The worry, though, is that more variants of the virus are appearing. Some of them are more easily transmitted and may cause more severe disease. It’s not clear how well some of the vaccines work against some of these variants. It’s also not always apparent which variants will become widespread. For example, a new variant has been identified in New York City, but no one knows if it will become dominant, cause greater sickness, or be prevented by the vaccine.

To combat this, both Pfizer and Moderna are looking at changing their mRNA vaccines to account for new variants, as well as studying if a third dose – or even an annual booster – might be necessary to tame the coronavirus and keep it at bay. It’s part of the reason that it is so important for the Phase III trials to continue collecting data, so we can keep immunity levels in the populations as high as possible.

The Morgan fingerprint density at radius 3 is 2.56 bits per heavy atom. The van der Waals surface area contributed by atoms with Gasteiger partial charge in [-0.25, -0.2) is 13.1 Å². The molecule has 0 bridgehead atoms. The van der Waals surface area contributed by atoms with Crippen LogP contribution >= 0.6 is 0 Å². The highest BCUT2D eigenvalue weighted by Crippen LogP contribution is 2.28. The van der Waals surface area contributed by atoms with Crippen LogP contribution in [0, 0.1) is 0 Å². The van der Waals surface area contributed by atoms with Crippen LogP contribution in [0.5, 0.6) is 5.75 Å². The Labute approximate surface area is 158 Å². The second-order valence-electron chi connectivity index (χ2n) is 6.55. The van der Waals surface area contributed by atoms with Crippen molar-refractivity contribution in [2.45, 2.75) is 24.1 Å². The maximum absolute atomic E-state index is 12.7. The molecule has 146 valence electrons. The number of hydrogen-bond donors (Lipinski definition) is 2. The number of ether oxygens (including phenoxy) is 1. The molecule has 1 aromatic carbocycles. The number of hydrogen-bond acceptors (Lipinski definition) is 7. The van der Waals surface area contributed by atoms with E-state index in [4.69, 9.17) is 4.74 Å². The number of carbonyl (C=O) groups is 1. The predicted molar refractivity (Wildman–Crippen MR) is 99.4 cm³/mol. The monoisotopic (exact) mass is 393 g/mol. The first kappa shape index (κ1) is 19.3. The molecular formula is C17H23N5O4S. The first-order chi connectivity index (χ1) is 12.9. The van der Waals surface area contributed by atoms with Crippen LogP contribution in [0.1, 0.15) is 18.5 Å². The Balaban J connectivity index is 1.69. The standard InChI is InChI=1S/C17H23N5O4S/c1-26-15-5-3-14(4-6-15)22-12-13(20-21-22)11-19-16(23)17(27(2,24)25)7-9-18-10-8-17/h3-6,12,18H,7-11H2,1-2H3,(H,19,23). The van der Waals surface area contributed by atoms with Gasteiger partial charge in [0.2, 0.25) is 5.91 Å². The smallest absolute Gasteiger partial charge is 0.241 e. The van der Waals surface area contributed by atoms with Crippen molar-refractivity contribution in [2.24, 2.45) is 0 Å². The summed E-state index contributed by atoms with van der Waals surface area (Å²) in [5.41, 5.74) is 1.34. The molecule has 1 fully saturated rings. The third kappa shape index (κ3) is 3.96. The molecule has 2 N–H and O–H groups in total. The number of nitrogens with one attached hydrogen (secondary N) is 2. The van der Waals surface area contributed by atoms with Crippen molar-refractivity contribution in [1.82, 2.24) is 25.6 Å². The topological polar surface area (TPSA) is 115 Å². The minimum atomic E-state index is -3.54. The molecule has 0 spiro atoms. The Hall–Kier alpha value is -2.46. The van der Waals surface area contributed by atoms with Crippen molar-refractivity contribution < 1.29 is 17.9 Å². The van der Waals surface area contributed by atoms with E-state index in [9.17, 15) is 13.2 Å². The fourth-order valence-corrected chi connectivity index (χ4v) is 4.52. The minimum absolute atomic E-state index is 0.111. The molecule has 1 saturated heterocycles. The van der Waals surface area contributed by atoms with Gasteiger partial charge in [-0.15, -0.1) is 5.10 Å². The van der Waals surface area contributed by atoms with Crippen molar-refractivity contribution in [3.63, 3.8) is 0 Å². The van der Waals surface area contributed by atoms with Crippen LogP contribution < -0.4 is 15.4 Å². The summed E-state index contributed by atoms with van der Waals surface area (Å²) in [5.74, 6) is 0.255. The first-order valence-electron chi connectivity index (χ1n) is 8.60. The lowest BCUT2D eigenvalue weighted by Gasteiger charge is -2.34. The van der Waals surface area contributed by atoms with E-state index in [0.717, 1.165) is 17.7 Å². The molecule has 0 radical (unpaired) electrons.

For now, I’m resting, cuddled under a black fleece throw that the clinical research center gave me, with their name embroidered on it, of course. While study participants do receive a stipend, they also occasionally receive little gifts and it’s nice to have this throw to keep me warm today. The best thing, though, is knowing that the vaccines are helping people and that, despite the uncertainties, we are gaining ground in the battle to end the pandemic.

There is still a long way to go and I beg people to continue to wear masks, keep appropriate distance, wash their hands, and avoid large gatherings. Get whatever vaccine is available to you when it is your turn. Check on vulnerable people in your community to see if they need help to stay safe. Support efforts to get the vaccine to vulnerable people around the world.

It takes all of us working together to end the pandemic and rebuild our communities.

Grim milestone

It has just been announced that the United States has reached 500,000 deaths from COVID-19.

A half a million deaths among the 28 million confirmed cases. About 30% of those infected continue to have symptoms for weeks/months.

All of this in about a year’s time.

I had been watching a recording of mass for the first Sunday of Lent. When it finished, I tuned to a news channel. One of the frequent medical contributors, herself a physician, was speaking about the deaths and was struggling to keep from crying. The host noted how appropriate it was to react emotionally, as she herself was.